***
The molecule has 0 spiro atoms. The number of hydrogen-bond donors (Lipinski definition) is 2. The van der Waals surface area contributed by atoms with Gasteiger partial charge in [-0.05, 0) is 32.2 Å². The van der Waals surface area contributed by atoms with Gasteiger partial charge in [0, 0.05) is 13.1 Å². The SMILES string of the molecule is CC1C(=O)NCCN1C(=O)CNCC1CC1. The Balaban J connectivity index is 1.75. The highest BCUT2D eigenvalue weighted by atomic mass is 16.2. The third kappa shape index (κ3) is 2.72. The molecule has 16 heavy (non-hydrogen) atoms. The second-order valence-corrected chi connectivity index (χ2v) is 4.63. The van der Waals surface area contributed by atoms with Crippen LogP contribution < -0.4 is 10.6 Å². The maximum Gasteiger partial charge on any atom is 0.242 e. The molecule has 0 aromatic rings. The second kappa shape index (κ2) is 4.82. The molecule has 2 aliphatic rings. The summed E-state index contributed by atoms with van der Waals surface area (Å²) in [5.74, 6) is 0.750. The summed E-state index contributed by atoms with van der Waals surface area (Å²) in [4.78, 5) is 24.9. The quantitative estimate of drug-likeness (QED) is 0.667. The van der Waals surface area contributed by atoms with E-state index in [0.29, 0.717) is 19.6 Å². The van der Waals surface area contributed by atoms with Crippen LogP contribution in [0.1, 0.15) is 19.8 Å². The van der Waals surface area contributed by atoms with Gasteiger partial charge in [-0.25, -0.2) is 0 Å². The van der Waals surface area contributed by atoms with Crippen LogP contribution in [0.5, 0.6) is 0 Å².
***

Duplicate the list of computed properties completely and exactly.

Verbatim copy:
The molecule has 0 spiro atoms. The number of hydrogen-bond donors (Lipinski definition) is 2. The van der Waals surface area contributed by atoms with Gasteiger partial charge in [-0.05, 0) is 32.2 Å². The van der Waals surface area contributed by atoms with Gasteiger partial charge in [0, 0.05) is 13.1 Å². The SMILES string of the molecule is CC1C(=O)NCCN1C(=O)CNCC1CC1. The Balaban J connectivity index is 1.75. The highest BCUT2D eigenvalue weighted by atomic mass is 16.2. The third kappa shape index (κ3) is 2.72. The molecule has 16 heavy (non-hydrogen) atoms. The second-order valence-corrected chi connectivity index (χ2v) is 4.63. The van der Waals surface area contributed by atoms with Crippen LogP contribution < -0.4 is 10.6 Å². The maximum Gasteiger partial charge on any atom is 0.242 e. The molecule has 0 aromatic rings. The second kappa shape index (κ2) is 4.82. The molecule has 2 aliphatic rings. The summed E-state index contributed by atoms with van der Waals surface area (Å²) in [5.74, 6) is 0.750. The summed E-state index contributed by atoms with van der Waals surface area (Å²) in [4.78, 5) is 24.9. The quantitative estimate of drug-likeness (QED) is 0.667. The van der Waals surface area contributed by atoms with E-state index in [0.29, 0.717) is 19.6 Å². The van der Waals surface area contributed by atoms with Crippen LogP contribution in [0.1, 0.15) is 19.8 Å². The van der Waals surface area contributed by atoms with Gasteiger partial charge in [-0.25, -0.2) is 0 Å². The van der Waals surface area contributed by atoms with Crippen LogP contribution in [0.5, 0.6) is 0 Å².